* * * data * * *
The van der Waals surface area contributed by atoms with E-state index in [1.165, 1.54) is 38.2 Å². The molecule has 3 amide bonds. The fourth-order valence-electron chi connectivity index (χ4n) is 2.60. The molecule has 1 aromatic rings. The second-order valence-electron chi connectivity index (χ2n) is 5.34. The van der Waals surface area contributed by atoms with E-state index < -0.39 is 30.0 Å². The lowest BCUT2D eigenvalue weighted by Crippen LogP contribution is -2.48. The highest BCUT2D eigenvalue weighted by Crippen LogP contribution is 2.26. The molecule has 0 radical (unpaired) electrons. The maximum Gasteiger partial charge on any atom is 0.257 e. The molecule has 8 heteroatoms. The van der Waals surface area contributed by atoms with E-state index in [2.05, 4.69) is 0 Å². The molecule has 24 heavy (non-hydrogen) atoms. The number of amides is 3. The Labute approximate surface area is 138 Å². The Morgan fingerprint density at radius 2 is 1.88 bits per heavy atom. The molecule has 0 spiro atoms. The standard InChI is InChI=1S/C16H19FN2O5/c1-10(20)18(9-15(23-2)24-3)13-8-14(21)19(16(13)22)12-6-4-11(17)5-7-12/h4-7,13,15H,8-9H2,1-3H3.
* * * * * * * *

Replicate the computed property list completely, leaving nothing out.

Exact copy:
The van der Waals surface area contributed by atoms with E-state index in [1.165, 1.54) is 38.2 Å². The molecule has 3 amide bonds. The fourth-order valence-electron chi connectivity index (χ4n) is 2.60. The molecule has 1 aromatic rings. The second-order valence-electron chi connectivity index (χ2n) is 5.34. The van der Waals surface area contributed by atoms with E-state index < -0.39 is 30.0 Å². The lowest BCUT2D eigenvalue weighted by Crippen LogP contribution is -2.48. The highest BCUT2D eigenvalue weighted by Crippen LogP contribution is 2.26. The molecule has 0 radical (unpaired) electrons. The maximum Gasteiger partial charge on any atom is 0.257 e. The molecule has 8 heteroatoms. The van der Waals surface area contributed by atoms with E-state index in [2.05, 4.69) is 0 Å². The molecule has 24 heavy (non-hydrogen) atoms. The number of amides is 3. The Labute approximate surface area is 138 Å². The Morgan fingerprint density at radius 2 is 1.88 bits per heavy atom. The molecule has 0 spiro atoms. The standard InChI is InChI=1S/C16H19FN2O5/c1-10(20)18(9-15(23-2)24-3)13-8-14(21)19(16(13)22)12-6-4-11(17)5-7-12/h4-7,13,15H,8-9H2,1-3H3.